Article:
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10 Steps to Retiring Abroad

Dreams of those restful hours of retirement are what motivate most of us through the latter decades of hard work during the daily 9-5 grind. Enjoying a well-earned, more permanent rest beside the sea of foreign shores is a fantastic way to kick-off your retirement in style, much to the envy of those back at home.

However, the decision to retire abroad is not an easy one, nor one that should be taken lightly. As well as the fact that it may cause a ruckus amongst family members to hear that you’re jetting off across the water, there may be more complications behind the scenes which mean it’s not simply a case of booking that plane ticket and packing your suitcase.
Some people may already have a home abroad and are simply looking to make it a more permanent abode, whereas for others moving away from home is a completely spontaneous, spur of the moment decision. So whether this has been on the cards for a long time or thought up yesterday – here is a checklist of steps not to forget before you set off.

Step one: Where can you go?

One of the first things to consider is which countries you’re eligible to live in. It would be a shame to make elaborate plans for your beach hut in the Bahamas if you find yourself on a one way flight back to Heathrow before even crossing the border. As a UK citizen, you are permitted to live abroad in EU and EEA member states, however there may be stricter requirements when attempting to obtain a visa for somewhere further afield. It’s a good idea to check the website of the country you’re thinking of moving to and confirm the financial requirements you may have to meet in order to emigrate permanently first.

Step two: Consider the complications – Cost of Daily Living

You may be surprised at how the cost of simple items abroad can differ entirely to those in the UK. Basics such as beans and cereal, which are relatively cheap to pick up over here, can come with extortionate price tags overseas. It might be a good idea to stock up on items you know you’re going to struggle to find, and to check that you’ll still be able to live comfortably in the style you’re used to in your chosen destination. Even the most adaptable of us will crave home comforts at some point.

Step three: Consider the complications - Language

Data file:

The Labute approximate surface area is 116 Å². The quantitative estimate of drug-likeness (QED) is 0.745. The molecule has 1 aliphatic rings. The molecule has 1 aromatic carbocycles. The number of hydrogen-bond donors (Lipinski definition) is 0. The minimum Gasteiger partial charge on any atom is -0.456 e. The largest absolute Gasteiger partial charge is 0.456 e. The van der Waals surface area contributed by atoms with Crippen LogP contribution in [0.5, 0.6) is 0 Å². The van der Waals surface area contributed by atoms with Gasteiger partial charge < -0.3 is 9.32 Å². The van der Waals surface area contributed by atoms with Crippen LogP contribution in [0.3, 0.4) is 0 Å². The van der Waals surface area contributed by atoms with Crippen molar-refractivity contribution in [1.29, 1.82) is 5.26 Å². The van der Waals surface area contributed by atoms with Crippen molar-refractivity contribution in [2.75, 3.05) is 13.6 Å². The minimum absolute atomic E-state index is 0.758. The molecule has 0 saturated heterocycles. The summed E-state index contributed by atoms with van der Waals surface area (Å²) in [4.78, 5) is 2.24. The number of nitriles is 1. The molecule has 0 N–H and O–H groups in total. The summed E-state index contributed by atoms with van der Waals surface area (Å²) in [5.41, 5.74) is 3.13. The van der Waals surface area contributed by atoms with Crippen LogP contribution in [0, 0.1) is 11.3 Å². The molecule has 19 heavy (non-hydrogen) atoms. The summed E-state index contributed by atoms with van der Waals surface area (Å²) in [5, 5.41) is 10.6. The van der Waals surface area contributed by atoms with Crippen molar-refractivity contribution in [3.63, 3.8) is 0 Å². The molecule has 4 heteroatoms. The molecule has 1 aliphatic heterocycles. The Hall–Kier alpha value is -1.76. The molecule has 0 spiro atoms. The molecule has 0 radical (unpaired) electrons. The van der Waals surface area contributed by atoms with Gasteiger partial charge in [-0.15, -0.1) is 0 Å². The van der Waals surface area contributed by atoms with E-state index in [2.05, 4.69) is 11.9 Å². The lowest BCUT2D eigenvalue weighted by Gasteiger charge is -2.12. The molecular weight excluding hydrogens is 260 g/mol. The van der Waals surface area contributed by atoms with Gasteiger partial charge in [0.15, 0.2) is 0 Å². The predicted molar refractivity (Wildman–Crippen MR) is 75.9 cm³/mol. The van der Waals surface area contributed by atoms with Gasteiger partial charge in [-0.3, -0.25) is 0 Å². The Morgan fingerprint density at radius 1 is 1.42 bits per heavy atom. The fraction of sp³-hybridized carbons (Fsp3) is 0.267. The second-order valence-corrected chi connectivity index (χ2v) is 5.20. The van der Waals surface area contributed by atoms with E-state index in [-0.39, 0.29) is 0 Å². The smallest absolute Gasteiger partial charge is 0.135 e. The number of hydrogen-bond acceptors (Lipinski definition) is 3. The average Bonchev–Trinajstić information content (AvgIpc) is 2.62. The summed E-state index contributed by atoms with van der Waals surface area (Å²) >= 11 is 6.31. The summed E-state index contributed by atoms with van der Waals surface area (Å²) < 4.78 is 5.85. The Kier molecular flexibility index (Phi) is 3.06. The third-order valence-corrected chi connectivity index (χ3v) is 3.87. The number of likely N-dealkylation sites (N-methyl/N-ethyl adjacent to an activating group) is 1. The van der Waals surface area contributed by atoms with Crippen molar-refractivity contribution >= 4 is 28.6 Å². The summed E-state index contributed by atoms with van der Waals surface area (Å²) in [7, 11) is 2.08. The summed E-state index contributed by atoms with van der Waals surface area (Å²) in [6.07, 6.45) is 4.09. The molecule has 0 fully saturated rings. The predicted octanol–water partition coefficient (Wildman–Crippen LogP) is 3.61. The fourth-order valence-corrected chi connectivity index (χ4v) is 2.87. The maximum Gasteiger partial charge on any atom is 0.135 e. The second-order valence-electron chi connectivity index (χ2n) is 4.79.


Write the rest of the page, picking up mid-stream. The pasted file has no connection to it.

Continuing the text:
In most expat-heavy destinations, language may not necessarily pose a problem, but if you’re planning to move somewhere more remote or exotic, it could get tricky. Activities which are part of everyday life, such as taking a train or setting up a phone contact, could become a complete headache if conducted in a language you only half understand, or pidgin English. As we get older, it becomes increasingly difficult for our brains to pick up languages quickly, so it may be sensible to take classes well in advance to make sure the transition is as smooth as possible.

Step four: Transfer your state pension

Your pension is one of the most important things to consider before you move abroad, as it is likely to be your main means of income. Transferring your state pension scheme is relatively easy, although if you haven’t chosen an EU/EEA country things could become tricky as your pension will be frozen at the amount set by the government at the time of your departure, and won’t increase with inflation.

Step five: Transfer your private pension

Be careful with this one, as private pension schemes could be subject to tax if paid into a foreign account. However, if the pension scheme you wish to transfer to is registered with HMRC as a Qualifying Recognised Overseas Pension Scheme (QROPs), there may be certain advantages, such as a removal of the UK tax net barrier. Be careful though – although the UK has recently introduced a 25% tax free lump sum withdrawal system, other countries’ tax systems may not permit such a generous tax-free withdrawal.

Hollie Mantle

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